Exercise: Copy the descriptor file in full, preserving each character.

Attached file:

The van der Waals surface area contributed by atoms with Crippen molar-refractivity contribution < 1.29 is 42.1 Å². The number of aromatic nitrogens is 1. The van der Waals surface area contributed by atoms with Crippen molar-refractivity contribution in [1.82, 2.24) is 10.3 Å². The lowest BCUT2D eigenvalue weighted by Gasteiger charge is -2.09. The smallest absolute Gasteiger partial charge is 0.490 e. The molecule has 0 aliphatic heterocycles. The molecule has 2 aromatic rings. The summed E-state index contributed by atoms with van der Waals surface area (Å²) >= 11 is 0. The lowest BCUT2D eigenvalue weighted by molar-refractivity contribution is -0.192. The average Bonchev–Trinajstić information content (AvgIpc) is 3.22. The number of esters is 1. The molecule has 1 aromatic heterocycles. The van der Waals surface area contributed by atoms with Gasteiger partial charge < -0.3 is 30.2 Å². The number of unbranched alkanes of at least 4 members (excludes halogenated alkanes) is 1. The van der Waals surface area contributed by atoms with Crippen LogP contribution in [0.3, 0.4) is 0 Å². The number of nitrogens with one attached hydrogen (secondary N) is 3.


The van der Waals surface area contributed by atoms with Crippen molar-refractivity contribution < 1.29 is 42.1 Å². The number of aromatic nitrogens is 1. The van der Waals surface area contributed by atoms with Crippen molar-refractivity contribution in [1.82, 2.24) is 10.3 Å². The lowest BCUT2D eigenvalue weighted by Gasteiger charge is -2.09. The smallest absolute Gasteiger partial charge is 0.490 e. The molecule has 0 aliphatic heterocycles. The molecule has 2 aromatic rings. The summed E-state index contributed by atoms with van der Waals surface area (Å²) >= 11 is 0. The lowest BCUT2D eigenvalue weighted by molar-refractivity contribution is -0.192. The average Bonchev–Trinajstić information content (AvgIpc) is 3.22. The number of esters is 1. The molecule has 1 aromatic heterocycles. The van der Waals surface area contributed by atoms with Gasteiger partial charge < -0.3 is 30.2 Å². The number of unbranched alkanes of at least 4 members (excludes halogenated alkanes) is 1. The van der Waals surface area contributed by atoms with Crippen LogP contribution in [0.3, 0.4) is 0 Å². The number of nitrogens with one attached hydrogen (secondary N) is 3.